Dear Christians, Chance The Rapper Isn’t a “Christian” Artist and That’s Okay

Recently, I read an article written by a Christian parent that talked about Chance The Rapper and his music. In the article, the author talked about his music, warning parents about how explicit the lyrics were and that he was not a “Christian” artist. They wanted to warn parents of tweens about his lyrical content and to stay away from it. This is totally reasonable, in my opinion. However, in a sense, it almost seemed as if the author was implying that Chance was using his newfound faith in order to garnish media attention. That’s where I found myself disagreeing with the article and thought this kind of narrative was somewhat judgmental.

Some of you may be totally lost at this point because you are completely unaware of who Chance The Rapper is, so let me fix that:

Chancelor Johnathan Bennett is a 23-year-old rapper from Chicago, Illinois. Chance gained a huge following after the release of his second mixtape, Acid Rap, however, his first mix tape, 10 Dayswas what started his career after he was suspended from school for ten days and proceeded to record an album throughout the suspension. His Grammy award-winning album, Coloring Book Chance mentions his faith and relationship with God.

To redirect the subject of Chance and this said article I read, here’s three thoughts I have:

  1. Christian folks, Chance the Rapper isn’t here to market or exploit your religion (this is coming from a fellow Christian, mind you). What I mean by that is, Chance is not obligated to be or become a “Christian” rapper just because he is now a believer. In fact, no artist, no matter what genre, faith journey, etc. is obligated by any means to pander to a Christian audience; his music is targeted at non-believers, not current believers.
  2. Christian parents, I know you’re concerned about what your kids listen to. I get it; I’m a pastor’s kid, I know very well how you want to make sure your children aren’t exposed to too much. If I was a parent of young teen, I probably wouldn’t want my kids listening to some of Chance’s earlier music, due to its more graphic content; I get that, however, don’t use Chance as a scapegoat in order to let other parents know about his lyrical content; he isn’t in control of what your kids listen to and shouldn’t be held accountable or convicted for that. Chance shouldn’t be implied as a let down for the Christian community, If anything, he’s bringing more people to Christ through his words and his actions.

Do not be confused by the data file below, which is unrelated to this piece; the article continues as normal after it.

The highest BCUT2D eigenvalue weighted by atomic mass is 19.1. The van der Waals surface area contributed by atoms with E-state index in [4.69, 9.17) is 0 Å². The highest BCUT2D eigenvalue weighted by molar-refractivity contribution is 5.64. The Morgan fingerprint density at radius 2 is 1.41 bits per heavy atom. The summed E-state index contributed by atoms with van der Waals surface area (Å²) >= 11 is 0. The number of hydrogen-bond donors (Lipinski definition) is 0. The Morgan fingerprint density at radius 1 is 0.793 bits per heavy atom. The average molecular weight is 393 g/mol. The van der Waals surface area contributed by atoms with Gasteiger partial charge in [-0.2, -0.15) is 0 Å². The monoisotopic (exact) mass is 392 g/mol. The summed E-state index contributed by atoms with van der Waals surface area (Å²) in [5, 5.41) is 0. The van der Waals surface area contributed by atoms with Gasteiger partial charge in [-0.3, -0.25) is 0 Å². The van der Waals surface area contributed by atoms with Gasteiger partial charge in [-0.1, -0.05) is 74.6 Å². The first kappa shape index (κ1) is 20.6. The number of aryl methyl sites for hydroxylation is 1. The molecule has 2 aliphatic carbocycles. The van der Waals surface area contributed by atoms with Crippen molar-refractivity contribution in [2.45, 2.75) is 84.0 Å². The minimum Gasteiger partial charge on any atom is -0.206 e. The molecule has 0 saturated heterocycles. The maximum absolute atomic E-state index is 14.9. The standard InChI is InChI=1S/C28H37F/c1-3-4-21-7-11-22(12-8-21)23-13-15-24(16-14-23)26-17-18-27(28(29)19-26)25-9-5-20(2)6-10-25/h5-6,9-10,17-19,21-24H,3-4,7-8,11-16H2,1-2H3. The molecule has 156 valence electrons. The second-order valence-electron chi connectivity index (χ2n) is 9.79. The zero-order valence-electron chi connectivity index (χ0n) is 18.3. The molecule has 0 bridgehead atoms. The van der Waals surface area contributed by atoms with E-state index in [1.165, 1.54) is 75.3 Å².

3. It’s not your place to decide whether or not Chance is a “real Christian” or not. His life choices or his choice of words in lyrics shouldn’t define whether or not he “really” has a relationship with The Lord. Don’t assume that his career is the embodiment of “Jesus Walks” by Kayne West.

These thoughts aren’t an attempt by me to chastise parents about discussing Chance and his music in a negative light. It’s an opportunity for people, as believers, to not necessarily  understand where he is coming from, but to know that he loves The Lord and exclaims that willfully. In regards to this topic, I have been reflecting on Colossians 3:11 which says:

“Here there is no Gentile or Jew, circumcised or uncircumcised, barbarian, Scythian, slave or free, but Christ is all, and is in all.”

If you want to know more about Chance The Rapper, here is his latest music video for the song “Same Drugs” and a video of him performing at the Grammy’s (he won three Grammys, no big deal).

 

 

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